28 North American Companies Try Out The Four-Day Work Week

On the heels of more and more successful pilots, shorter work weeks continue to spread around the globe.

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A four-day work week may be one step closer to reality as over two dozen U.S. and Canadian firms join a trial to test the feasibility of a permanent switch.

The trial, spearheaded by the nonprofit 4 Day Week Global, includes roughly 4,000 people employed by 28 North American firms. Eighty percent of the firms switched to a four-day week with fewer total hours, while a handful opted for half-day Fridays or longer workdays earlier in the week and one additional day off — all with no decrease in pay. After six months, the companies will assess the results including changes in productivity and morale.

The North American trial begins in the wake of promising news from a U.K.-based four-day workweek trial that includes more than 70 companies and 3,300 workers. The U.K. trial recently released midpoint data from several of the firms, and the findings are promising — 86% of employer respondents said they’d consider switching to the four-day workweek full time when the trial was complete, and 88% say there has been no appreciable productivity loss. In fact, in many cases worker productivity increased.

Companies in the North American trial include media, tech, and medical non-profits. Firms like U.S.-based Search Engine Journal, Immersed Games, and architectural firm Peck, Peck, & Associates, along with Canadian employers PRAXIS, Sensei Labs, and The Leukemia & Lymphoma Society of Canada, join more than 50 other firms in implementing a shortened week.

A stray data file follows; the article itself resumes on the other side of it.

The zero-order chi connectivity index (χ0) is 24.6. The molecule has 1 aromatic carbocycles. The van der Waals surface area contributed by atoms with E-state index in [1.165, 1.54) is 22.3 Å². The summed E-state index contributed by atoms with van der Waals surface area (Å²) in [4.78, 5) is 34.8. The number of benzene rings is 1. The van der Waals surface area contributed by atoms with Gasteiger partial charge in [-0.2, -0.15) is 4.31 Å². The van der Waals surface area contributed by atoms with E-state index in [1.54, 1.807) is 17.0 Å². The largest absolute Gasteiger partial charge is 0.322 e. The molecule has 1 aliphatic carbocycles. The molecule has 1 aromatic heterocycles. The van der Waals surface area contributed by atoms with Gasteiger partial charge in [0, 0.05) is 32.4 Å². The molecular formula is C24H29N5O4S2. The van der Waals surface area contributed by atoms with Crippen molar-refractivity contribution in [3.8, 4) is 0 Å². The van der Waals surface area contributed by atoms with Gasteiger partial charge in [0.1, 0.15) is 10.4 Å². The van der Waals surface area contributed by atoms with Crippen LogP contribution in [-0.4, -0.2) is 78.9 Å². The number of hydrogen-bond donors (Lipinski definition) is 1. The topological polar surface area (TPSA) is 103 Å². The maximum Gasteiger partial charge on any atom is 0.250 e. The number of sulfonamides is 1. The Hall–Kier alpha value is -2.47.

“The pilots we've run so far have had outstanding results,” Juliet Schor, a sociology professor at Boston College and lead researcher for the North American trial, said in a statement. “Companies are reporting that the four-day week has been a great success and that they'll be continuing. Employees are benefitting too — experiencing significantly less burnout, better work-family balance, and mental health. And they're suffering from much less sleep deprivation. Companies and their employees are benefitting from reducing the work week.”

Research surrounding the benefits of a truncated workweek has been given a closer look since the pandemic-spurred “Great Resignation” began, thanks to employers needing to explore novel solutions to employee retention — not to mention employees desperately seeking a way to find the elusive “work-life balance.” The findings surrounding a four-day work week have been promising so far. Employees claim to have less stress and more enjoyment in life, and most employers have found that their bottom lines aren’t negatively impacted and, in many cases, actually see an increase in profit after the switch.

An earlier trial that led to a permanent implementation of the four-day work week at Buffer, a social media company, was one such shining example. In a survey after the initial four-day work week trial, 91% of employees at Buffer say they’re happier with the 32-hour workweek, and 73% of them are working on the shorter schedule, but they want to take those 32 hours. The rest of the survey respondents still work less — on average, 4.5 workdays a week. Eighty-four percent said they were able to get the work done that they needed to in the new schedule.

This is why companies such as Search Engine Journal, a marketing news platform, are jumping in to give it a shot. “Search Engine Journal’s transition to a four-day week represents the best of our company’s shared belief system,” says Jenise Uehara, Search Engine Journal’s CEO. “We believe leadership has both a commercial imperative to mind the bottom line and a moral imperative to support work-life balance for all. Sometimes the best agent of change is disruption. Search Engine Journal will now have a precious gift we can give back to staff and their families: more time.”

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